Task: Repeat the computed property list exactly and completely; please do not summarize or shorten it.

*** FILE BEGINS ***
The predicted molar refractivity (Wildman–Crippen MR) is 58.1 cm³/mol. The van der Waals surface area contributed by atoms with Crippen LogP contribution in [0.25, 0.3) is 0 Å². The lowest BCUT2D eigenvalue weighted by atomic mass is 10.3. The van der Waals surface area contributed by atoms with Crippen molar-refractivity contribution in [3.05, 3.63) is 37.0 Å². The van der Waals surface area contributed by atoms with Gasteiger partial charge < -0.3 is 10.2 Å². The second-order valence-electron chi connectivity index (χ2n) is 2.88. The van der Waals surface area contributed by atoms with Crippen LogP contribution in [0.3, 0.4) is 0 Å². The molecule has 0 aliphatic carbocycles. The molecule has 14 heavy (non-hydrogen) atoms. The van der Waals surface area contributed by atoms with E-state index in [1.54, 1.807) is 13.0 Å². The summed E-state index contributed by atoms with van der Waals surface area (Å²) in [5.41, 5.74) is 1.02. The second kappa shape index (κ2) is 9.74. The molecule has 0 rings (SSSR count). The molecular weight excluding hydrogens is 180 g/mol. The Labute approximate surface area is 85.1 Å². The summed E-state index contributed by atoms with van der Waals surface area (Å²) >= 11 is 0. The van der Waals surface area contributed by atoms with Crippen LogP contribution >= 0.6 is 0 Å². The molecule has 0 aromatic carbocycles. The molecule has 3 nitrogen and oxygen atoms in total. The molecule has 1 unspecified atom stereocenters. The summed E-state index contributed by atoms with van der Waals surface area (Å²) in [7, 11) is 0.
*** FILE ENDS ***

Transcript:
The predicted molar refractivity (Wildman–Crippen MR) is 58.1 cm³/mol. The van der Waals surface area contributed by atoms with Crippen LogP contribution in [0.25, 0.3) is 0 Å². The lowest BCUT2D eigenvalue weighted by atomic mass is 10.3. The van der Waals surface area contributed by atoms with Crippen molar-refractivity contribution in [3.05, 3.63) is 37.0 Å². The van der Waals surface area contributed by atoms with Gasteiger partial charge < -0.3 is 10.2 Å². The second-order valence-electron chi connectivity index (χ2n) is 2.88. The van der Waals surface area contributed by atoms with Crippen LogP contribution in [0.3, 0.4) is 0 Å². The molecule has 0 aliphatic carbocycles. The molecule has 14 heavy (non-hydrogen) atoms. The van der Waals surface area contributed by atoms with E-state index in [1.54, 1.807) is 13.0 Å². The summed E-state index contributed by atoms with van der Waals surface area (Å²) in [5.41, 5.74) is 1.02. The second kappa shape index (κ2) is 9.74. The molecule has 0 rings (SSSR count). The molecular weight excluding hydrogens is 180 g/mol. The Labute approximate surface area is 85.1 Å². The summed E-state index contributed by atoms with van der Waals surface area (Å²) >= 11 is 0. The van der Waals surface area contributed by atoms with Crippen LogP contribution >= 0.6 is 0 Å². The molecule has 0 aromatic carbocycles. The molecule has 3 nitrogen and oxygen atoms in total. The molecule has 1 unspecified atom stereocenters. The summed E-state index contributed by atoms with van der Waals surface area (Å²) in [7, 11) is 0.